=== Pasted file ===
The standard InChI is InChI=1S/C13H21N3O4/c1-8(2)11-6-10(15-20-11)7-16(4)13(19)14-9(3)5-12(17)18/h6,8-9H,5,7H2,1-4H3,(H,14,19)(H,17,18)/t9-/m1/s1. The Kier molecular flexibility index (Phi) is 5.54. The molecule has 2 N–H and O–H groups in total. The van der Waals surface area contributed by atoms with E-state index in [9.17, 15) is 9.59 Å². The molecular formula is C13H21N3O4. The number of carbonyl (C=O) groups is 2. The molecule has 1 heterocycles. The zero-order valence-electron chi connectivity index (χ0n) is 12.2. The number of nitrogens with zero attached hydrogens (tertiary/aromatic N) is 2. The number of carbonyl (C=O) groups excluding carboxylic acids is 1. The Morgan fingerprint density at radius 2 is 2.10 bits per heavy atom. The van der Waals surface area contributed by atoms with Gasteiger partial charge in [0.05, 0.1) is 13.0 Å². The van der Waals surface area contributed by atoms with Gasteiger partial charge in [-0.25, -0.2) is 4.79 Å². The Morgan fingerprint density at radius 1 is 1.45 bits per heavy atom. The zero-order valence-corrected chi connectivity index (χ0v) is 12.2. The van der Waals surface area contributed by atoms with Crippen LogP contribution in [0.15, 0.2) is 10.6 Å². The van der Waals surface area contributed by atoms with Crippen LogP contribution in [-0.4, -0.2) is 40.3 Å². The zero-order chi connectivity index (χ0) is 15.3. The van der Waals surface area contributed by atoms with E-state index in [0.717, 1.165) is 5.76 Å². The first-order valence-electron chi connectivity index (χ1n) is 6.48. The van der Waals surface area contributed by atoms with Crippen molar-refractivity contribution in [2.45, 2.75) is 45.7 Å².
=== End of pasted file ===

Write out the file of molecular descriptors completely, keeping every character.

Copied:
The standard InChI is InChI=1S/C13H21N3O4/c1-8(2)11-6-10(15-20-11)7-16(4)13(19)14-9(3)5-12(17)18/h6,8-9H,5,7H2,1-4H3,(H,14,19)(H,17,18)/t9-/m1/s1. The Kier molecular flexibility index (Phi) is 5.54. The molecule has 2 N–H and O–H groups in total. The van der Waals surface area contributed by atoms with E-state index in [9.17, 15) is 9.59 Å². The molecular formula is C13H21N3O4. The number of carbonyl (C=O) groups is 2. The molecule has 1 heterocycles. The zero-order valence-electron chi connectivity index (χ0n) is 12.2. The number of nitrogens with zero attached hydrogens (tertiary/aromatic N) is 2. The number of carbonyl (C=O) groups excluding carboxylic acids is 1. The Morgan fingerprint density at radius 2 is 2.10 bits per heavy atom. The van der Waals surface area contributed by atoms with Gasteiger partial charge in [0.05, 0.1) is 13.0 Å². The van der Waals surface area contributed by atoms with Gasteiger partial charge in [-0.25, -0.2) is 4.79 Å². The Morgan fingerprint density at radius 1 is 1.45 bits per heavy atom. The zero-order valence-corrected chi connectivity index (χ0v) is 12.2. The van der Waals surface area contributed by atoms with Crippen LogP contribution in [0.15, 0.2) is 10.6 Å². The van der Waals surface area contributed by atoms with Crippen LogP contribution in [-0.4, -0.2) is 40.3 Å². The zero-order chi connectivity index (χ0) is 15.3. The van der Waals surface area contributed by atoms with E-state index in [0.717, 1.165) is 5.76 Å². The first-order valence-electron chi connectivity index (χ1n) is 6.48. The van der Waals surface area contributed by atoms with Crippen molar-refractivity contribution in [2.45, 2.75) is 45.7 Å².